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If a list contains duplicate elements, for example

 list = {a, 1, 5, 3, 5, x^2, x^2},

how can the duplicate elements be removed? The result would be

 uniqueElements = {a, 1, 5, 3, x^2}
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4 Answers

up vote 21 down vote accepted

You can use DeleteDuplicates to remove the duplicate elements while preserving the original order:

DeleteDuplicates[{a, 1, 5, 3, 5, x^2, x^2}]
(* {a, 1, 5, 3, x^2} *)
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In version 7 or later, use the DeleteDuplicates function.

For versions of Mathematica before 7, when DeleteDuplicates was introduced, and for general interest, here are several ways of implementing the UnsortedUnion (i.e. DeleteDuplicates) function. These are collected from the help docs and MathGroup. They have been adjusted to accept multiple lists which are then joined, in analogy to Union. Unlike Union, these functions do not sort the list in the process of removing duplicates.

These methods may be obsolete for the specific function of DeleteDuplicates but they demonstrate methods that continue to be useful in more general problems.

For Mathematica 4 or earlier

UnsortedUnion = Module[{f}, f[y_] := (f[y] = Sequence[]; y); f /@ Join@##] &

For Mathematica 5

UnsortedUnion[x__List] := Reap[Sow[1, Join@x], _, # &][[2]]

For Mathematica 6

UnsortedUnion[x__List] := Tally[Join@x][[All, 1]]

From Leonid Shifrin for Mathematica 3+

unsortedUnion[x_List] := 
  Extract[x, Sort[Union[x] /. Dispatch[MapIndexed[Rule, x]]]]
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Wizard I like the Leonid's solution for the old versions of Mathematica. Not too relevant anymore, but still cool. –  Pillsy Feb 28 '12 at 16:33
    
+1. Actually, I had an impression that Dispatch first appeared only in 4.1, but I may be mistaken. Also, IIRC, the first solution is a version of the solution first published by Carl Woll. –  Leonid Shifrin Feb 28 '12 at 16:59
    
@LeonidShifrin The first two solutions are also found in the documentations of the respective versions. That is where I learned about them. The docs say Dispatch is from v2, but I start using Mma only at v4, and at that time I didn't even know about Dispatch, so I don't know if it changed. –  Szabolcs Feb 28 '12 at 17:18
    
@Szabolcs Interesting. I knew that the Reap-Sow one is in the docs, but not about the one by Carl. You may be right about Dispatch. –  Leonid Shifrin Feb 28 '12 at 17:38
    
{a, 1, 5, 3, 5, x^2, x^2} //. {a___, b_, c___, b_, d___} :> {a, b, c, d}, perhaps originally due to David Park. –  TomD Feb 28 '12 at 17:52
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If you don't care about the original order (or if you want it sorted), use Union:

Union@{a, 1, 5, 3, 5, x^2, x^2}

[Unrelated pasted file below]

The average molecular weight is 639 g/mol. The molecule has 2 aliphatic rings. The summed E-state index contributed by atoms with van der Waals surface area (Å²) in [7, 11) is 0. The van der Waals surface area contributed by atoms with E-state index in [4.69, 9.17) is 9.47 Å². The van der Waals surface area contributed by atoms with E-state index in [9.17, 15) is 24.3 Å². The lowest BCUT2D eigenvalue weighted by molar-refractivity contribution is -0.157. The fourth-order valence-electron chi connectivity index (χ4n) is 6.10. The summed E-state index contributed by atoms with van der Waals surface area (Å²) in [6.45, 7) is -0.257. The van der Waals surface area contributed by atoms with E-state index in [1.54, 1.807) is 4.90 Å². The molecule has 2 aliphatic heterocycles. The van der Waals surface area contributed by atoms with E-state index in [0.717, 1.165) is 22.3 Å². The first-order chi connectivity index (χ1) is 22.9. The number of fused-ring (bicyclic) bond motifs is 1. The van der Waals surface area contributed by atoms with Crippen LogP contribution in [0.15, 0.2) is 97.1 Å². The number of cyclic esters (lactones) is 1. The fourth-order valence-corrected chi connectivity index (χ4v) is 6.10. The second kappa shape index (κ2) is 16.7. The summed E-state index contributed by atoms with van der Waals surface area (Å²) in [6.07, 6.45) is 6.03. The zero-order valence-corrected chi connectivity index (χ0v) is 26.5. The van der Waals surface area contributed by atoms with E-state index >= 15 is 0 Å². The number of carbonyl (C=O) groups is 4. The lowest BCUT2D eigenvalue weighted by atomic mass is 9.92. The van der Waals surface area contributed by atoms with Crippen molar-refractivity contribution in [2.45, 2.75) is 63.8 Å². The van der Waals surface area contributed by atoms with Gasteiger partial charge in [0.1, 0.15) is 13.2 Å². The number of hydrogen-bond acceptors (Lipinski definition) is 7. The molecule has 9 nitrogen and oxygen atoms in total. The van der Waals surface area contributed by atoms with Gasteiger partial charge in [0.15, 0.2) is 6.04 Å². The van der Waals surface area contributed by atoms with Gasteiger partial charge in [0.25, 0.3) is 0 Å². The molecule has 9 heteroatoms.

(* {1, 3, 5, a, x^2} *)
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5  
Since DeleteDuplicates is faster than Union I would say this is if you do care about sorting, specifically that you want it. –  Mr.Wizard Feb 28 '12 at 16:05
1  
@Mr.Wizard: Fair enough, but then I should mention that with Union you have to type less :) –  István Zachar Feb 28 '12 at 17:16
5  
Haha, true, but if you don't feel like typing the best advice is to not use Mathematica... NotebookSetupLayoutInformationPacket, MultivariateHypergeometricDistribution, NormalizedSquaredEuclideanDistance or the ironic VerboseConvertToPostScriptPacket –  Rojo Feb 28 '12 at 18:02
    
@Rojo reminds me of generic programming in c++. –  rcollyer Feb 29 '12 at 17:32
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I use v5.2 regularly. The fastest way I've found to simulate DeleteDuplicates is

DD[data_] := Part[data,Sort@Part[Range[Length@data][[#]],
   Most@FoldList[Plus,1,Length/@Split@data[[#]]]]]& @ Ordering@data

Here are some comparative times. RS is from the Reap Help, UU is Carl Woll's UnsortedUnion, and VV is Leonid Shifrin's suggestion for v3+; all three have been mentioned earlier. WW, XX, and YY are my attempts to speed up VV.

RS[data_] := Reap[Sow[1, data], _, # &][[2]]

VV[data_] := Extract[data, Sort[Union[data] /. Dispatch[MapIndexed[Rule,data]]]]

WW[data_] := Part[data, Sort[Union[data] /. Dispatch[MapIndexed[#1->#2[[1]]&,data]]]]

XX[data_] := Part[data, Sort[Union[data] /. Dispatch[Thread@Rule[data,Range@Length@data]]]]

YY[data_] := Part[data, Sort[Union[data] /. Dispatch[MapThread[Rule,{data,Range@Length@data}]]]]

UU[data_] := Block[{f}, f[x_] := (f[x] = Sequence[]; x); f /@ data]

Length[data = Table[Random[Integer,1*^5],{1*^5}]]
Timing[rs = RS@data; "RS"]
Timing[vv = VV@data; "VV"]
Timing[ww = WW@data; "WW"]
Timing[xx = XX@data; "XX"]
Timing[yy = YY@data; "YY"]
Timing[uu = UU@data; "UU"]
Timing[dd = DD@data; "DD"]
{Length@dd, SameQ[dd,rs,uu,vv,ww,xx,yy]}

100000

{3.89 Second, RS}

{2.43 Second, VV}

{1.79 Second, WW}

{1.59 Second, XX}

{1.58 Second, YY}

{1.54 Second, UU}

{0.47 Second, DD}

{63070, True}

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Very interesting. I don't think I've seen your method before, though it has common features with other code I've seen and used. I wonder if this can be improved further? –  Mr.Wizard Nov 2 '13 at 1:53
    
I expect it will be eventually, but it doesn’t seem to be a hot topic so it may take a while. –  Ray Koopman Nov 2 '13 at 21:17
    
To give credit where it's due, your recent comment drew my attention to Leonid's answer, which I am pretty sure my DD above is just an adaptation of. –  Ray Koopman Dec 14 '13 at 10:41
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